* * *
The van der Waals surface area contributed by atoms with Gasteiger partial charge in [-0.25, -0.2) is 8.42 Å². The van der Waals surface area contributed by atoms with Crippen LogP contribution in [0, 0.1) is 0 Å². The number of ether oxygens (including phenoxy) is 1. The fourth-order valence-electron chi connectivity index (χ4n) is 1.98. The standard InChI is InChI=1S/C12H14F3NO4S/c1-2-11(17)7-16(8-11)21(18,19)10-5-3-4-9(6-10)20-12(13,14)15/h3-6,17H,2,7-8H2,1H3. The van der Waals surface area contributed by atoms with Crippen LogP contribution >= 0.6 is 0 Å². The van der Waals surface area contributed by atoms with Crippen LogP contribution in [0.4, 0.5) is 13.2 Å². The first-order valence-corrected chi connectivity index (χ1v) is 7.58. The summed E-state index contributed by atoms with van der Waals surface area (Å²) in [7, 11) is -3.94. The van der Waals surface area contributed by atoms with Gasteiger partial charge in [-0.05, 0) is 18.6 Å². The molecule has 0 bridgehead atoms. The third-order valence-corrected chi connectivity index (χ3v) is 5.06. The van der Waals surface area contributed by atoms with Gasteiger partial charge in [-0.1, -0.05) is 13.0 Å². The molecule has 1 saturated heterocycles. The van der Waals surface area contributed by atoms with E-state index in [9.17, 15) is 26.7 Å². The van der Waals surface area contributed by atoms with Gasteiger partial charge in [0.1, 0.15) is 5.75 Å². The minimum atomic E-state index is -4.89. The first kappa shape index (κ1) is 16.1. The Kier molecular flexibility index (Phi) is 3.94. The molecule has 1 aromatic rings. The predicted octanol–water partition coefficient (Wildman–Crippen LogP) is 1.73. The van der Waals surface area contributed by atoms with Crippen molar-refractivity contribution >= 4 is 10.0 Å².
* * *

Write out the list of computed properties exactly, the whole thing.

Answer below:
The van der Waals surface area contributed by atoms with Gasteiger partial charge in [-0.25, -0.2) is 8.42 Å². The van der Waals surface area contributed by atoms with Crippen LogP contribution in [0, 0.1) is 0 Å². The number of ether oxygens (including phenoxy) is 1. The fourth-order valence-electron chi connectivity index (χ4n) is 1.98. The standard InChI is InChI=1S/C12H14F3NO4S/c1-2-11(17)7-16(8-11)21(18,19)10-5-3-4-9(6-10)20-12(13,14)15/h3-6,17H,2,7-8H2,1H3. The van der Waals surface area contributed by atoms with Crippen LogP contribution >= 0.6 is 0 Å². The van der Waals surface area contributed by atoms with Crippen LogP contribution in [0.4, 0.5) is 13.2 Å². The first-order valence-corrected chi connectivity index (χ1v) is 7.58. The summed E-state index contributed by atoms with van der Waals surface area (Å²) in [7, 11) is -3.94. The van der Waals surface area contributed by atoms with Gasteiger partial charge in [-0.05, 0) is 18.6 Å². The molecule has 0 bridgehead atoms. The third-order valence-corrected chi connectivity index (χ3v) is 5.06. The van der Waals surface area contributed by atoms with Gasteiger partial charge in [-0.1, -0.05) is 13.0 Å². The molecule has 1 saturated heterocycles. The van der Waals surface area contributed by atoms with E-state index in [9.17, 15) is 26.7 Å². The van der Waals surface area contributed by atoms with Gasteiger partial charge in [0.1, 0.15) is 5.75 Å². The minimum atomic E-state index is -4.89. The first kappa shape index (κ1) is 16.1. The Kier molecular flexibility index (Phi) is 3.94. The molecule has 1 aromatic rings. The predicted octanol–water partition coefficient (Wildman–Crippen LogP) is 1.73. The van der Waals surface area contributed by atoms with Crippen molar-refractivity contribution >= 4 is 10.0 Å².